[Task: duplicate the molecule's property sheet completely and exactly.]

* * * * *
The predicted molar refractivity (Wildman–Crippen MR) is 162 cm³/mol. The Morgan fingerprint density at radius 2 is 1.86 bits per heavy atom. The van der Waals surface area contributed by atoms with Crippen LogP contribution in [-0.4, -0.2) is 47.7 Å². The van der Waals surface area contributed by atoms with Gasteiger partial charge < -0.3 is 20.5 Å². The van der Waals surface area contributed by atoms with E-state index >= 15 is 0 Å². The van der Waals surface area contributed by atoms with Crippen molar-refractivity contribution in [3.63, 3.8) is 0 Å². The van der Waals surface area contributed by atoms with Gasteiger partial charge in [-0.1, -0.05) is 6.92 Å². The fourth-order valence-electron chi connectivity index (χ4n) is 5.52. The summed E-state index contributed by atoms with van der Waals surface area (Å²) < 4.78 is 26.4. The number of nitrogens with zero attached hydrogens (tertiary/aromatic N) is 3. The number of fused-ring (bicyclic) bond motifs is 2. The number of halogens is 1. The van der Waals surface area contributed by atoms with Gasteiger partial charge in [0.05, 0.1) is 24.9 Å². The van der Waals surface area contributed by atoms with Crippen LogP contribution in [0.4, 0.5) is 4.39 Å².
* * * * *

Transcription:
The predicted molar refractivity (Wildman–Crippen MR) is 162 cm³/mol. The Morgan fingerprint density at radius 2 is 1.86 bits per heavy atom. The van der Waals surface area contributed by atoms with Crippen LogP contribution in [-0.4, -0.2) is 47.7 Å². The van der Waals surface area contributed by atoms with Gasteiger partial charge < -0.3 is 20.5 Å². The van der Waals surface area contributed by atoms with E-state index >= 15 is 0 Å². The van der Waals surface area contributed by atoms with Crippen molar-refractivity contribution in [3.63, 3.8) is 0 Å². The van der Waals surface area contributed by atoms with Gasteiger partial charge in [-0.1, -0.05) is 6.92 Å². The fourth-order valence-electron chi connectivity index (χ4n) is 5.52. The summed E-state index contributed by atoms with van der Waals surface area (Å²) < 4.78 is 26.4. The number of nitrogens with zero attached hydrogens (tertiary/aromatic N) is 3. The number of fused-ring (bicyclic) bond motifs is 2. The number of halogens is 1. The van der Waals surface area contributed by atoms with Gasteiger partial charge in [0.05, 0.1) is 24.9 Å². The van der Waals surface area contributed by atoms with Crippen LogP contribution in [0.4, 0.5) is 4.39 Å².